Steve Novak: Yeah. So this is, um, you know, failure to complete funding and update insurance plans and, and similar to mistake one, this is, this is a situation where, you know, if you’ve gone through the trouble of creating a state plan, we want to make sure you actually retain the benefits of it. Um, funding and things like that, you know, is, is more common when you’re dealing with trusts. Um, and vehicles of that nature. You know, we have clients you can create trusts and, you know, and anybody who creates a trust is, you know, one of the things that, you know, if you’re not doing it with the assistance of a good estate planning attorney is you don’t realize that it’s, that you need to fund it. There’s an extra step that you need to take to fund your living trust. Um, because otherwise, essentially, you know, when you pass away and your trust is in funded, then you know, you may need to go to probate to do allow the probate court to do the funding for you.

Steve Novak: Um, and so it’s, it’s something that you have to do during your life. And it basically involves, um, transferring assets that you own individually into the name of your living trust. Um, and, and essentially, you know, a lot of times trusts will have an exhibit a on the back. And I’ve seen this in a few kind of homegrown trusts, if you will, trust that people create for themselves is a schedule a is just a list of all, all the trust assets. And a person feels that if, as long as they list all their assets in that exhibit a then now their trust is funded. The problem is, is that that exhibit a is, is basically useless. Um, the reason it’s there is because of a very technical re uh, requirement where in order to have a valid trust, you know, you need an existing trust estate or existing trust assets.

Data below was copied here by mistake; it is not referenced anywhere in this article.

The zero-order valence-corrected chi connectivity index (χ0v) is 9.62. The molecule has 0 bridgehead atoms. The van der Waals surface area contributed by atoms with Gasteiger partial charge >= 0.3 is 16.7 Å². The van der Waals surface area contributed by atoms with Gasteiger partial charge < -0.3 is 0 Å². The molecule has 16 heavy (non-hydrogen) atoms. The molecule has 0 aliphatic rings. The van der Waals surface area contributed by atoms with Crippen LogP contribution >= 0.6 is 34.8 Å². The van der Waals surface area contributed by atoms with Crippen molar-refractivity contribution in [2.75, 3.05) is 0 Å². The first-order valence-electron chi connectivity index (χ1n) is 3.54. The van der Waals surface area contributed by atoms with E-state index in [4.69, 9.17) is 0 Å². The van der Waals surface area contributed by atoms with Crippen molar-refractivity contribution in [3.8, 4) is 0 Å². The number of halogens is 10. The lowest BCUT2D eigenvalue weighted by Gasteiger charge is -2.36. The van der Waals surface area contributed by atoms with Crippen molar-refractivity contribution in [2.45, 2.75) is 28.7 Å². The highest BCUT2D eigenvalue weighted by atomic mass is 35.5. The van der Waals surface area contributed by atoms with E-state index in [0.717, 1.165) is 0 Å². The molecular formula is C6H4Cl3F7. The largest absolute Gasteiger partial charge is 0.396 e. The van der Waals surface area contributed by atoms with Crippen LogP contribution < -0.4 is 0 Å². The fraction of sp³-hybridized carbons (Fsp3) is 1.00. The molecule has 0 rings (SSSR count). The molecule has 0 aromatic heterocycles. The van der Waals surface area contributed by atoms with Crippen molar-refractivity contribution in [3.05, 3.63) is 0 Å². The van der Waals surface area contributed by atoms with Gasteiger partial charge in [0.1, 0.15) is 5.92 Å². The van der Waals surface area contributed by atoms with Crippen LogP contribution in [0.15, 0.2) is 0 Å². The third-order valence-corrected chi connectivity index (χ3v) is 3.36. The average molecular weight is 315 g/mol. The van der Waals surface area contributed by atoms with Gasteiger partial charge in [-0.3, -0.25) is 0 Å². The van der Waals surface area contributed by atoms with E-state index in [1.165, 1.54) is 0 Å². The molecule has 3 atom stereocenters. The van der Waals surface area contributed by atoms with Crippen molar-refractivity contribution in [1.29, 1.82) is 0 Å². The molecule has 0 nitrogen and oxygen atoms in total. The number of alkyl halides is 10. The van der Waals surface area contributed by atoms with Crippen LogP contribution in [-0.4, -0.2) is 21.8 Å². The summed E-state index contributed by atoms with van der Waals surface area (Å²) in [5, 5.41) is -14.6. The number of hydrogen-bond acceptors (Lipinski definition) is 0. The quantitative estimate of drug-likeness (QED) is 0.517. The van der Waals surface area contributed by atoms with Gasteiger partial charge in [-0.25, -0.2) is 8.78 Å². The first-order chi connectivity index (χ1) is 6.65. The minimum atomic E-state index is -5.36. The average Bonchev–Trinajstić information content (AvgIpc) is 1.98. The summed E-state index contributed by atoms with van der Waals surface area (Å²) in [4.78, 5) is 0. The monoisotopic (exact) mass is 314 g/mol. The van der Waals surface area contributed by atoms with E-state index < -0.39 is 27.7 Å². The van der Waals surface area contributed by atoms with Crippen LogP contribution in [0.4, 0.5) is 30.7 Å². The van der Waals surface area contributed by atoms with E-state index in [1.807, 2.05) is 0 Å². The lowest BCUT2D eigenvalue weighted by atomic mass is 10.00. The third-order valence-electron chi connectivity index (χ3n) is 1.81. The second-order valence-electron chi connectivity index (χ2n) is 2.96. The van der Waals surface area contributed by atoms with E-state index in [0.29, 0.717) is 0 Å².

Steve Novak: And so usually you’ll see like $10 up there on that exhibit. A and that’s basically, it’s just a, it just fulfills a technical requirements, um, that, you know, just to make sure that your trust is valid. So if you go ahead and add more assets to that list, it doesn’t automatically fund your trust for you. You actually need to go to the bank and retitle your accounts. You need to name your trust as beneficiary. Um, you know, for things, you know, if you, you know, depending on your plan for things such as IRAs or insurance, um, and that kinda ties into, you know, making sure that your insurance plans are up to date, making sure that you’re, you know, the beneficiaries of those plans are, you know, are actually, you know, the proper entity or the proper person in order to carry out your intent.

Steve Novak: Um, we’ve had clients who basically, you know, they’re, they’ve named someone, let’s say they’ve named their sister as, as trustee, um, you know, or in their executor. And so they, you know, they know that they want their sister to carry out their wishes. And so they’ll actually named their sister as beneficiaries of their insurance plans. Um, however, you know, when doing that, what they don’t realize is essentially that’s just giving your sister the proceeds of those plans. Um, you know, instead, you know, you have to work with your attorney, work with your insurance person to basically come up with a proper beneficiary designation, because, you know, if sister just gets a check from the insurance company, it’s going to be in her name, she can do whatever she wants with it. Maybe she’ll, you know, give it to your children in accordance with your wishes.